Widening participation efforts in UK universities should do more than simply create a ‘wow moment’ for young people, according to a new study led by the University of Leicester.
It found that there was a risk of overstating the value of higher education and universities at the expense of other ambitions young people might have.
The findings from the University of Leicester Department of Geography comes just ahead of the Government’s publication of performance indicators for participation of people from socially disadvantaged communities in higher education.
Dr Gavin Brown, a lecturer in human geography, carried out the study funded by the Royal Geographical Society (with the Institute of British Geographers).
He has now urged new thinking about young people’s aspirations for adult life.
A key finding of the study was that young people who can appreciate life beyond the neighbourhoods where they live, and can envisage the possibility of living elsewhere, often have the highest ambitions for their adult lives because they are aware of the possibility of living different kinds of lives or doing a wider range of jobs. Dr Brown said: “This suggests that rather than talking about ‘raising’ young people’s aspirations, those concerned with widening participation should think more in terms of ‘broadening their horizons.”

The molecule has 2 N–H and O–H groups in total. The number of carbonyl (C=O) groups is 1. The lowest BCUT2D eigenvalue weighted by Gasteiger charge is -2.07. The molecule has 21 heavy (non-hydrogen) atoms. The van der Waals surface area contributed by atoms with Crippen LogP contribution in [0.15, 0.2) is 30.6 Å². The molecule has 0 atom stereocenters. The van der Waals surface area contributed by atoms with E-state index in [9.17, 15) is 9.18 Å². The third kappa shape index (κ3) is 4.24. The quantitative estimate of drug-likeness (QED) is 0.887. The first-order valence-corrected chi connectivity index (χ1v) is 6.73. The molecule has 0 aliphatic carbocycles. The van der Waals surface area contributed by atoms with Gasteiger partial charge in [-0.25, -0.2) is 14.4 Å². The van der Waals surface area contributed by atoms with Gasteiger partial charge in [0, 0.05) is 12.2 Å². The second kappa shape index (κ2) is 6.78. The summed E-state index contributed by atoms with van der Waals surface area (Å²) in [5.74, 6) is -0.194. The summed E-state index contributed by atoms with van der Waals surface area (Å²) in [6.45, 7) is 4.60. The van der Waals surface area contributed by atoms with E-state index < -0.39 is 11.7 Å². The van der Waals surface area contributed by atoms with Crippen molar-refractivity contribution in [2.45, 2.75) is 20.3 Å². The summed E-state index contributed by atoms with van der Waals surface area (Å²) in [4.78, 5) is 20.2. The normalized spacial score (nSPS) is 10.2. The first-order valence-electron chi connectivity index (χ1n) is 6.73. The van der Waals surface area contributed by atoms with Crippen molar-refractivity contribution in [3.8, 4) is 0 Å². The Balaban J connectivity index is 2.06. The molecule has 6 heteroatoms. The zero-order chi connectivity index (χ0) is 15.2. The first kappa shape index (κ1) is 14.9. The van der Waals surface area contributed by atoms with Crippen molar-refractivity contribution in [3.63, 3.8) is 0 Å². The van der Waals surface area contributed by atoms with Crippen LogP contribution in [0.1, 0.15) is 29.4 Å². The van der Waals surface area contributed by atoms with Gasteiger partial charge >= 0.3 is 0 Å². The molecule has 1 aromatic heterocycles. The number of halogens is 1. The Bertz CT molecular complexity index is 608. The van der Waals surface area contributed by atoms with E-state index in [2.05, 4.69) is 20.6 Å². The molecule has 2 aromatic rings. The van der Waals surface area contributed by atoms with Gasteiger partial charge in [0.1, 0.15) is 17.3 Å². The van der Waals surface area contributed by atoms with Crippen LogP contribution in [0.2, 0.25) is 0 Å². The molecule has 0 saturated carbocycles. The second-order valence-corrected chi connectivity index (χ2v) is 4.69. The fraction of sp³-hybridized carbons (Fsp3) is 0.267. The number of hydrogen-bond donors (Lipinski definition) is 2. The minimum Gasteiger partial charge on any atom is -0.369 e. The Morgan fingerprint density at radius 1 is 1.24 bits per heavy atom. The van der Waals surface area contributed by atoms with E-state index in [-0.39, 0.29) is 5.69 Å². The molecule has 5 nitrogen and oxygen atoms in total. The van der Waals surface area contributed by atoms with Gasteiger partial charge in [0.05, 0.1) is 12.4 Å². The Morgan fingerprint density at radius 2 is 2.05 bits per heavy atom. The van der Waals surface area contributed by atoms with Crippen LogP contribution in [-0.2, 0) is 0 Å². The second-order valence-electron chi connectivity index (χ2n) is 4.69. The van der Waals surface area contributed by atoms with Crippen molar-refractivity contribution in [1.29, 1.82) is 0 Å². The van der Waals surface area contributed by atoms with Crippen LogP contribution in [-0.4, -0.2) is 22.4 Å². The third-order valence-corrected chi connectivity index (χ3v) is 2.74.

Dr Brown’s findings are the result of a year-long project examining the government’s widening participation policy to increase the number of young people from socially disadvantaged communities going on to university.
He examined how widening participation policy discusses young people’s aspirations and ambitions for adult life. The research paid particular attention to the way in which politicians and policy makers discuss young people’s ambitions in relation to the places where they come from and through the use of spatial metaphors. The research was particularly interested in examining the emotional impact of these policies on the young people they are meant to assist.
Dr Brown said: “Experiencing a sense of ‘ambition’ (or ‘aspiration’) is an emotional sensation, but it can’t easily be separated from all of the other emotions that young people experience or the everyday spaces in which they live, socialize and learn.” He notes that young people’s ambitions (and the barriers they experience to their realization) are often closely linked to these places (although, for some, their ambitions are expressed as a desire to escape and leave behind certain places).
Dr Brown said: “Very often the activities carried out in the name of widening participation seek to provoke particular emotional experiences for young people – whether that is through attempting to increase their confidence, self-esteem and resilience, or creating ‘wow!’ moments during visits to universities. But, it is important that widening participation practitioners and teachers consider this emotional work in the broader context of young people’s lives, and their relationships with family, friends and their home communities. Without this awareness, we risk over-stating the importance of higher education and careers at the expense of all the other ambitions for their adult lives that young people have emotional investments in.”
Dr Brown found that Government ministers were most up-beat and ‘aspirational’ in the way they talked about young people’s ambitions when they were talking about the potential for harnessing them to aid the global competitiveness of the British economy. In contrast, they tend to strike a more authoritarian tone when talking about the need to ‘raise’ the aspirations of young people from the country’s most socially deprived neighbourhoods.